Parliament has asked government to review the army’s involvement in Somalia following changes in the terms of agreement with the Mission funders, the African Union and European Union.
The recommendation is contained in the Report of the Parliamentary Committee on Defence and Internal Affairs approved by the House sitting Thursday, 25th May 2017.
Parliament is currently considering Committee Reports on Ministerial Policy Statements of different government ministries and departments.
The Committee said that the UN and AU had not been quick in honouring their promise to compensate or reimburse country owned equipment lost due to depreciation or damage.
The Chairperson of the Committee, Hon. Judith Nabakooba (NRM), who presented the report said that the Committee was informed of an unpaid debt of US$10.6m [Shs382,37,910,000] for the period March 2007 to January 2009.
“Government should re-examine the terms and conditions relating to AMISOM operations and assess its performance in terms of costs and benefits to the country,” said the Committee.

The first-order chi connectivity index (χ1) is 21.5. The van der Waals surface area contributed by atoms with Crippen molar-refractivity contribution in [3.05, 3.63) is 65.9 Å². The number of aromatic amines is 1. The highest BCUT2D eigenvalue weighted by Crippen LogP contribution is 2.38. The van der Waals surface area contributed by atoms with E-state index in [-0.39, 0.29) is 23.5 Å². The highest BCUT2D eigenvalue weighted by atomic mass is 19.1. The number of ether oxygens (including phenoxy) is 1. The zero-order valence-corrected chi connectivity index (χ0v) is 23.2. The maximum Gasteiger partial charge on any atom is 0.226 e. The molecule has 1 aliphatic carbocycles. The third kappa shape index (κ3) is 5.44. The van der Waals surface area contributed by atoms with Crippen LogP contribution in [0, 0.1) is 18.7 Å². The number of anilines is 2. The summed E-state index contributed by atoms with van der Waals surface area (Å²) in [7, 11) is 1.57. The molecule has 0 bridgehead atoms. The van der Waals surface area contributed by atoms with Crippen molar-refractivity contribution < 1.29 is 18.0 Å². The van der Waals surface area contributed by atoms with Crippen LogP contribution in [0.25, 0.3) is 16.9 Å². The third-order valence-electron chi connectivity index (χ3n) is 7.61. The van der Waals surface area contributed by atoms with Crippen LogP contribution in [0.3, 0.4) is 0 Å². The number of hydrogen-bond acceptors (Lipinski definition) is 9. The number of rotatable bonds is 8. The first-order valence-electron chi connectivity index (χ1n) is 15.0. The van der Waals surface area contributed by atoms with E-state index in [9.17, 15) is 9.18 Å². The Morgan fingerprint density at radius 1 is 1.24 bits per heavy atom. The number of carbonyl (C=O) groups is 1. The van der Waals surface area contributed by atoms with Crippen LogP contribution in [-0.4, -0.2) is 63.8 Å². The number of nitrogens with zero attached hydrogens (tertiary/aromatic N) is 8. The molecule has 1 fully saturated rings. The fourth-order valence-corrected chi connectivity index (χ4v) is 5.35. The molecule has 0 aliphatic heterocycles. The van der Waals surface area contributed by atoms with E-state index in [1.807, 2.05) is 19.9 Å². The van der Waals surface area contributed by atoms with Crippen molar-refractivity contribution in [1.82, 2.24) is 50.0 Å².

The Committee asked that government reports back to the House within three months from the date of the adoption of the Report. The Committee applauded the achievement of the Uganda Peoples Defence Forces (UPDF) under AMISOM since its commencement in March 2007 in pacifying Somalia, particularly Mogadishu, where the terrorist Al-Shabaab had taken a stronghold.
MP Hon. Thomas Tayebwa (NRM, Ruhinda North) said Ugandan troops had not received their allowances for about 10 months.
He suggested that government pays the troops’ allowances and waits reimbursement from the EU.
Members were also concerned about the reduction in allowances due to troops from US$1028 to US$828 effective January 2016, which is followed by the Ministry’s deduction of a further $100 for preparatory expenses.
“The reduction of this allowance not only demoralises troops but also affects the efficiency of the operations,” said Hon. Nabakooba.
The Committee also asked government to engage with the EU and UN as well as other stakeholders with a view to reinstate the original troop allowance levels since the current rate is below the risk exposure of the soldiers.
“Government should engage the UN to pay $10.6m to compensate for the wear and tear of the equipment in line with the existing memorandum of understanding,” said Nabakooba.